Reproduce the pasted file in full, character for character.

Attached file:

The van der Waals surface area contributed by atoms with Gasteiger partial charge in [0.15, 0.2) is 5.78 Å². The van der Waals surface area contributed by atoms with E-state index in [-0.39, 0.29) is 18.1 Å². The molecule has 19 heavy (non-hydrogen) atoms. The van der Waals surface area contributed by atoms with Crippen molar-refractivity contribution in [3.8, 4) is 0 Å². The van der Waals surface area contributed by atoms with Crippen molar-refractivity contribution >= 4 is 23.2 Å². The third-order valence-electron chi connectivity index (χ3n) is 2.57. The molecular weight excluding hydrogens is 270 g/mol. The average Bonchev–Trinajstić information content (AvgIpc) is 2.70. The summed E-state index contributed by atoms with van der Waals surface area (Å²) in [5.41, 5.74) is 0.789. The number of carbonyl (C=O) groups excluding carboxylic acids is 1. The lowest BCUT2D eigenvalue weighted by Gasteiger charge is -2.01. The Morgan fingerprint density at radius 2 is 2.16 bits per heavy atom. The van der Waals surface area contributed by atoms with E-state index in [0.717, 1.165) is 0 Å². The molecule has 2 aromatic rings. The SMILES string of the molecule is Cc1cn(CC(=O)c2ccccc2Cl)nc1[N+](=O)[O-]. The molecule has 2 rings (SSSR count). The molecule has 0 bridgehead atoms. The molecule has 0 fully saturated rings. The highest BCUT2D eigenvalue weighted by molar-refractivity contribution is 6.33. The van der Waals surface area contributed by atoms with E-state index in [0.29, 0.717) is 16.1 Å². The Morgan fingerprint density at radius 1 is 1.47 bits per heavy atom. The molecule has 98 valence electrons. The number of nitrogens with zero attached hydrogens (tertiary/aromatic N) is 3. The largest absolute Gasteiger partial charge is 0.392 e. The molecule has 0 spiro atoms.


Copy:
The van der Waals surface area contributed by atoms with Gasteiger partial charge in [0.15, 0.2) is 5.78 Å². The van der Waals surface area contributed by atoms with E-state index in [-0.39, 0.29) is 18.1 Å². The molecule has 19 heavy (non-hydrogen) atoms. The van der Waals surface area contributed by atoms with Crippen molar-refractivity contribution in [3.8, 4) is 0 Å². The van der Waals surface area contributed by atoms with Crippen molar-refractivity contribution >= 4 is 23.2 Å². The third-order valence-electron chi connectivity index (χ3n) is 2.57. The molecular weight excluding hydrogens is 270 g/mol. The average Bonchev–Trinajstić information content (AvgIpc) is 2.70. The summed E-state index contributed by atoms with van der Waals surface area (Å²) in [5.41, 5.74) is 0.789. The number of carbonyl (C=O) groups excluding carboxylic acids is 1. The lowest BCUT2D eigenvalue weighted by Gasteiger charge is -2.01. The Morgan fingerprint density at radius 2 is 2.16 bits per heavy atom. The van der Waals surface area contributed by atoms with E-state index in [0.717, 1.165) is 0 Å². The molecule has 2 aromatic rings. The SMILES string of the molecule is Cc1cn(CC(=O)c2ccccc2Cl)nc1[N+](=O)[O-]. The molecule has 2 rings (SSSR count). The molecule has 0 bridgehead atoms. The molecule has 0 fully saturated rings. The highest BCUT2D eigenvalue weighted by molar-refractivity contribution is 6.33. The van der Waals surface area contributed by atoms with E-state index in [0.29, 0.717) is 16.1 Å². The Morgan fingerprint density at radius 1 is 1.47 bits per heavy atom. The molecule has 98 valence electrons. The number of nitrogens with zero attached hydrogens (tertiary/aromatic N) is 3. The largest absolute Gasteiger partial charge is 0.392 e. The molecule has 0 spiro atoms.